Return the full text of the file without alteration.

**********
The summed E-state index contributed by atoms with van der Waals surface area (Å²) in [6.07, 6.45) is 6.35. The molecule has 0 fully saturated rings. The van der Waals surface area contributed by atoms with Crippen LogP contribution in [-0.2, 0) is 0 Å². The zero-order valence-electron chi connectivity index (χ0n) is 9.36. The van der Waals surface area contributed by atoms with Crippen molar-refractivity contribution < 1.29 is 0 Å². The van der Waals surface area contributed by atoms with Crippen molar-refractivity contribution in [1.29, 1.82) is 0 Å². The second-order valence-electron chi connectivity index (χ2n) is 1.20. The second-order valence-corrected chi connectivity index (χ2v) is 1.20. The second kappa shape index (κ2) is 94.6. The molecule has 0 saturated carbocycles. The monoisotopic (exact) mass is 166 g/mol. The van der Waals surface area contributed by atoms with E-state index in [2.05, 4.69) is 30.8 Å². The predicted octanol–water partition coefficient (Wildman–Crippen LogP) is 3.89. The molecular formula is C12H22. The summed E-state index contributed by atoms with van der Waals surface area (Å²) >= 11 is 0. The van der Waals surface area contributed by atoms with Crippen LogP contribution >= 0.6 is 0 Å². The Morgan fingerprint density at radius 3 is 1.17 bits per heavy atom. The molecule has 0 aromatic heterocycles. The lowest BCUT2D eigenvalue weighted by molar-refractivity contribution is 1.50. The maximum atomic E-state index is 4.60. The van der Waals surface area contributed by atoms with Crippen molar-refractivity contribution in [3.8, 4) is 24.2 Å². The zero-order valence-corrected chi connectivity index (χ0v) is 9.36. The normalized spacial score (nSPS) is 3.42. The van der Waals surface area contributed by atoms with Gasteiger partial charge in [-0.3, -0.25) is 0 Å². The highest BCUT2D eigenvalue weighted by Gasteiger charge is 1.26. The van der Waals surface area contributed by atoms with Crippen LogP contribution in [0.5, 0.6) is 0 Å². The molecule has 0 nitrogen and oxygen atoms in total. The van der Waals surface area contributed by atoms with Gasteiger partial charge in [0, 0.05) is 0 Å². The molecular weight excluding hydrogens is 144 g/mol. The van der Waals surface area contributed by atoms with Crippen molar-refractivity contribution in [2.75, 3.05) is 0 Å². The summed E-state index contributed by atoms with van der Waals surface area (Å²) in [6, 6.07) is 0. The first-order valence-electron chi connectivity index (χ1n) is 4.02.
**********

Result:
The summed E-state index contributed by atoms with van der Waals surface area (Å²) in [6.07, 6.45) is 6.35. The molecule has 0 fully saturated rings. The van der Waals surface area contributed by atoms with Crippen LogP contribution in [-0.2, 0) is 0 Å². The zero-order valence-electron chi connectivity index (χ0n) is 9.36. The van der Waals surface area contributed by atoms with Crippen molar-refractivity contribution < 1.29 is 0 Å². The van der Waals surface area contributed by atoms with Crippen molar-refractivity contribution in [1.29, 1.82) is 0 Å². The second-order valence-electron chi connectivity index (χ2n) is 1.20. The second-order valence-corrected chi connectivity index (χ2v) is 1.20. The second kappa shape index (κ2) is 94.6. The molecule has 0 saturated carbocycles. The monoisotopic (exact) mass is 166 g/mol. The van der Waals surface area contributed by atoms with E-state index in [2.05, 4.69) is 30.8 Å². The predicted octanol–water partition coefficient (Wildman–Crippen LogP) is 3.89. The molecular formula is C12H22. The summed E-state index contributed by atoms with van der Waals surface area (Å²) >= 11 is 0. The van der Waals surface area contributed by atoms with Crippen LogP contribution >= 0.6 is 0 Å². The Morgan fingerprint density at radius 3 is 1.17 bits per heavy atom. The molecule has 0 aromatic heterocycles. The lowest BCUT2D eigenvalue weighted by molar-refractivity contribution is 1.50. The maximum atomic E-state index is 4.60. The van der Waals surface area contributed by atoms with Crippen molar-refractivity contribution in [3.8, 4) is 24.2 Å². The zero-order valence-corrected chi connectivity index (χ0v) is 9.36. The normalized spacial score (nSPS) is 3.42. The van der Waals surface area contributed by atoms with Gasteiger partial charge in [-0.3, -0.25) is 0 Å². The highest BCUT2D eigenvalue weighted by Gasteiger charge is 1.26. The van der Waals surface area contributed by atoms with Crippen LogP contribution in [0.5, 0.6) is 0 Å². The molecule has 0 nitrogen and oxygen atoms in total. The van der Waals surface area contributed by atoms with Gasteiger partial charge in [0, 0.05) is 0 Å². The molecular weight excluding hydrogens is 144 g/mol. The van der Waals surface area contributed by atoms with Crippen molar-refractivity contribution in [2.75, 3.05) is 0 Å². The summed E-state index contributed by atoms with van der Waals surface area (Å²) in [6, 6.07) is 0. The first-order valence-electron chi connectivity index (χ1n) is 4.02.